Thursday, 18 August 2016

Ten Mental Performance Concepts that Make Champions

Watching the Rio Olympics? As any athlete will tell you, competition is a mental game as much as it is a physical one.  Whether you can throw a discus or not, there are mental traits of champion athletes you can learn to adopt and emulate to help make you a champion in your own life:

Champions believe in the future. Of course, athletes have to train in the present. You can’t expect to deadlift 500 pounds today if you only did 200 yesterday.  But they keep their eye on the prize. Many do visualization exercises where they picture themselves winning the gold or breaking a record in minute detail. It becomes a matter of when, not if they will achieve their goals.

Champions embrace conflict. Most people look for the fastest escape route when they encounter an obstacle or conflict, but champion athletes relish these challenges for the opportunity to break through and improve. Many also credit friendly (and maybe not so friendly) rivalries for pushing them to the next level. They’re not spoiling for a fight — but they’re not backing down, either.

Champions stay focused. Swimmer Michael Phelps said that he “buckled down” on training before the Rio olympics because he wanted to go out on a high note — and he’s certainly succeeding.  Champions understand that they have to focus on the fundamentals and make consistent, incremental improvements in order to win.

Champions are held accountable.  Olympic-level athletes have so many levels of accountability. Of course they have their public scores, but they also have teammates, trainers and coaches to whom they are accountable every day, not just on race day. Building your own accountability team can help you show up with your best effort and stay focused every single day.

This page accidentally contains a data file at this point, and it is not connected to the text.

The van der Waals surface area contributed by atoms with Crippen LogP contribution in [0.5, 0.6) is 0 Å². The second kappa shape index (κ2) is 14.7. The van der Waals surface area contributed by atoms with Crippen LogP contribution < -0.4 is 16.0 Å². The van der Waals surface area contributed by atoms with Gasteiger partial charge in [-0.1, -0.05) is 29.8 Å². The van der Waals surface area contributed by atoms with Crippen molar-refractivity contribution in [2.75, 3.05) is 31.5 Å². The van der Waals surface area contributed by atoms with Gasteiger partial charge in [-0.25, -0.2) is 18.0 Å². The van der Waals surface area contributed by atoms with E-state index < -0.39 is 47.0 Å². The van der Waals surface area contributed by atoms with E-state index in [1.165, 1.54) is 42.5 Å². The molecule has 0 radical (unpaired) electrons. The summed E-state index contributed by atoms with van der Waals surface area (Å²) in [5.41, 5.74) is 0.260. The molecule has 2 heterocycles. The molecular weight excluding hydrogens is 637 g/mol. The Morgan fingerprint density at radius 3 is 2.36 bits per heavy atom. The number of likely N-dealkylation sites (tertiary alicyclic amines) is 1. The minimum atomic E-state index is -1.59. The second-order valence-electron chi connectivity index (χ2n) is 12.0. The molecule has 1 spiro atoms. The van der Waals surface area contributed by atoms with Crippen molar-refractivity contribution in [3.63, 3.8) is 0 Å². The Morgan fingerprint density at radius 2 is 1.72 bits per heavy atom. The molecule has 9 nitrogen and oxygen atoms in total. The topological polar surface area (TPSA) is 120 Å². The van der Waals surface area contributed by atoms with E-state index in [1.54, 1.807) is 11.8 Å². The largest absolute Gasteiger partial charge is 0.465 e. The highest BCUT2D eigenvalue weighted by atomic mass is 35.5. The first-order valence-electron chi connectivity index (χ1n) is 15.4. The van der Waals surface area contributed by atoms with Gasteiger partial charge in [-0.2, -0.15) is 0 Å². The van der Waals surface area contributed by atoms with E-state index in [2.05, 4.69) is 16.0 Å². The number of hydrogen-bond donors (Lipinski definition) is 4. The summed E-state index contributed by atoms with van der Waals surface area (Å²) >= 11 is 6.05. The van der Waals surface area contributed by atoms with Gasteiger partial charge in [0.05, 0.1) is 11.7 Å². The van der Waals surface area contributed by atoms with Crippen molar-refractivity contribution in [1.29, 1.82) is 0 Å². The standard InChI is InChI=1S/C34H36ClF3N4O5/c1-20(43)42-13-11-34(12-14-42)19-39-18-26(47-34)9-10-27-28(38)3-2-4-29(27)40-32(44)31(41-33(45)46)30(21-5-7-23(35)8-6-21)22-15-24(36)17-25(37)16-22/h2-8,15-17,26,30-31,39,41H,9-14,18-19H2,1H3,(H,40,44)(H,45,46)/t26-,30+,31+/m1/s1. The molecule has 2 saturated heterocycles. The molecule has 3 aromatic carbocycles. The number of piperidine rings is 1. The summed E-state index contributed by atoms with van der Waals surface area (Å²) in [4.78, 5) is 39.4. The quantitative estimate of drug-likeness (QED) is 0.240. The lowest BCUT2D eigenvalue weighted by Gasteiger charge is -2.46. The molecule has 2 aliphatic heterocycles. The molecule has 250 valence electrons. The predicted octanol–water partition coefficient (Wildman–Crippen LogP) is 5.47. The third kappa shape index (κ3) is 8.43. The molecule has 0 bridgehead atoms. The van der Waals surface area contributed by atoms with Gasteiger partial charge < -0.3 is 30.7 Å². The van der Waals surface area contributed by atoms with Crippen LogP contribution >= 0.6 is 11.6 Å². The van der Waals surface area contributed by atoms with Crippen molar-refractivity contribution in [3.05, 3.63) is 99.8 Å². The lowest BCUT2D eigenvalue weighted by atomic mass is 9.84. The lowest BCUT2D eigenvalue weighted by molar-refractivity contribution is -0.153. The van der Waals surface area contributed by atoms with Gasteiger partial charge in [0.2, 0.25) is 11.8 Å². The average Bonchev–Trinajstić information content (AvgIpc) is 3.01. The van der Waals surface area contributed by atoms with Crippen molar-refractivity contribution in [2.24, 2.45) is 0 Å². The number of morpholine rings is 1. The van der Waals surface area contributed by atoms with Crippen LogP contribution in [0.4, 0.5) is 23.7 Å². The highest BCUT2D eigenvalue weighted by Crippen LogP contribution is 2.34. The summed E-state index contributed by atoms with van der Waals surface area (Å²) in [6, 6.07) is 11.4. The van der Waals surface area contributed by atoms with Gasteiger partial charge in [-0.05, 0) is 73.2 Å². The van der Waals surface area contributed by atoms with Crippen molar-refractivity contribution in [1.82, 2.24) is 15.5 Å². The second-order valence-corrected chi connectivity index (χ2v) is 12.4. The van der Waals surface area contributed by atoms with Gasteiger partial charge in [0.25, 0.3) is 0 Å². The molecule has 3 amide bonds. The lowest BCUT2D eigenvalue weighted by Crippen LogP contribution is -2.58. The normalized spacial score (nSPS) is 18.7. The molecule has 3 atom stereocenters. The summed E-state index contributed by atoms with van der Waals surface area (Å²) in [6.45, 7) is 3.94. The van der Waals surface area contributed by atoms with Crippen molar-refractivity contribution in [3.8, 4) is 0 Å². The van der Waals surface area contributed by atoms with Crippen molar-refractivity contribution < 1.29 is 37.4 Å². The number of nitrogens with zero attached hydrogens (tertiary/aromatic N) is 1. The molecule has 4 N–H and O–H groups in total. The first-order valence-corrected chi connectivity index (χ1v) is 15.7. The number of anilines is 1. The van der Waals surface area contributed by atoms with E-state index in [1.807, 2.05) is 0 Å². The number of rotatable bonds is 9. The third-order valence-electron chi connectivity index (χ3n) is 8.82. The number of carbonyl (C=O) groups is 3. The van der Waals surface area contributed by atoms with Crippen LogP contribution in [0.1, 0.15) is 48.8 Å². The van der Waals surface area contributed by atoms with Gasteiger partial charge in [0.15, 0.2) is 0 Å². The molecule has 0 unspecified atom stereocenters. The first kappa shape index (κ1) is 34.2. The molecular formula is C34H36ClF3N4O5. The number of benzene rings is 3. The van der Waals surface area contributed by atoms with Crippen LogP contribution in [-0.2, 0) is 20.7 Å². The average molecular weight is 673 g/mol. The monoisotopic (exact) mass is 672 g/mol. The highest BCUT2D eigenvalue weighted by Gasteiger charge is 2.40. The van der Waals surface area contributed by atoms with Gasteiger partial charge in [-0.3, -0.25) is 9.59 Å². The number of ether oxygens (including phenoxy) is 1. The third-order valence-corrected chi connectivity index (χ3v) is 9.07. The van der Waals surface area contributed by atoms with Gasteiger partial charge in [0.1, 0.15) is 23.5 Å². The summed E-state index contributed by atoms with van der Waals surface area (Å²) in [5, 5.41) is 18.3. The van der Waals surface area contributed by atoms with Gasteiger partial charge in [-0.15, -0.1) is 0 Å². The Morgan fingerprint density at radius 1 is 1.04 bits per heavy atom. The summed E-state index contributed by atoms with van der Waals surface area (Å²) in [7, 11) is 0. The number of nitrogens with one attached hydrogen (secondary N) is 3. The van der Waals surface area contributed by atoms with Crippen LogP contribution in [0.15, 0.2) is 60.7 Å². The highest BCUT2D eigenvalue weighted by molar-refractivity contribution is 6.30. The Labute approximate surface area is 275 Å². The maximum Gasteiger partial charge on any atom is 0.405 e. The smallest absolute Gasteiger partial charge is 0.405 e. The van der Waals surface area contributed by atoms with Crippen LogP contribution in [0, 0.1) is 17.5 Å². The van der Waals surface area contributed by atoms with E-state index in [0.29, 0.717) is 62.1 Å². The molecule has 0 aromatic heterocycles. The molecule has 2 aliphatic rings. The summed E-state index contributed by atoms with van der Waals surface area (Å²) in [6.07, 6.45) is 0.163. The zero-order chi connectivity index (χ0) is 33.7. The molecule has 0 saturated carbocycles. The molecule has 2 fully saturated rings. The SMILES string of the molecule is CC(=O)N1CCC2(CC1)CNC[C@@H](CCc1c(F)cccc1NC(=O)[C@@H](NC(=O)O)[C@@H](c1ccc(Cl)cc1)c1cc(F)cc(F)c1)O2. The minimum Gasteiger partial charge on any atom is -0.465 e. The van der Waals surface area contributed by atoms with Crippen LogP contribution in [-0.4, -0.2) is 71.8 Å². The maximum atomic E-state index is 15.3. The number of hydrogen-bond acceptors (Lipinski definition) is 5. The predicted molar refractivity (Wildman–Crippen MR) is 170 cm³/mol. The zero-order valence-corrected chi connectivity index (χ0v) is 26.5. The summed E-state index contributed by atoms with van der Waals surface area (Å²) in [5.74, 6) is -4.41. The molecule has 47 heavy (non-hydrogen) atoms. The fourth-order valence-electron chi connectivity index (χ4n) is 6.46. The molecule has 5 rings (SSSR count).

Champions take risks.  There’s no such thing as a sure thing; even Michael Phelps and Simone Biles knew their gold medals were not guaranteed. Champions are known for taking (calculated) risks that have the potential to propel them to success. And when they fail, they carefully analyse what went wrong and try again.

Champions are disciplined. Elite athletes may practice the exact same stroke, technique, or routine daily for months or even years.  And yes, doing the same thing over and over again can be boring — but they understand the importance of diligence and hard work. The discipline to show up every day and do your best applies to anyone.

Champions are always learning. When an Olympic-level athlete isn’t actively training his or her body, he or she is studying technique, reviewing footage, researching competitors, and searching for that one bit of information that could give them the edge. They live and breathe their goals, and that goes for their brains as well as their bodies. If the average person dedicated themselves so totally to a goal in this way, it would be astounding what we could accomplish.

Champions are coachable. Those who think they know everything are the most foolish of all. Every Olympic athlete has a coach — sometimes several — and they know how to take criticism and suggestions to improve. Imagine an athlete who thought he knew better than any coach; how far do you think he would go? The same is true of any profession. No one knows everything, and even the greats have mentors.

Champions compartmentalize. If you’ve ever watched an athlete perform incredible feats despite whatever might be going on in his or her life, you know how important compartmentalization is. Champions understand that a huge part of their physical success is mental, and they have to get in the zone and focus on only the task at hand. Divorcing what’s going on in  your personal life from your work life, for example, can lead to greater success.

Champions dream big. How big are your dreams?  Are they Olympic gold, best-in-the-world big? Champion athletes dare to dream that they could be the best in theworld. They don’t think small. If you want big things, you have to dream them for yourself — no one else will.

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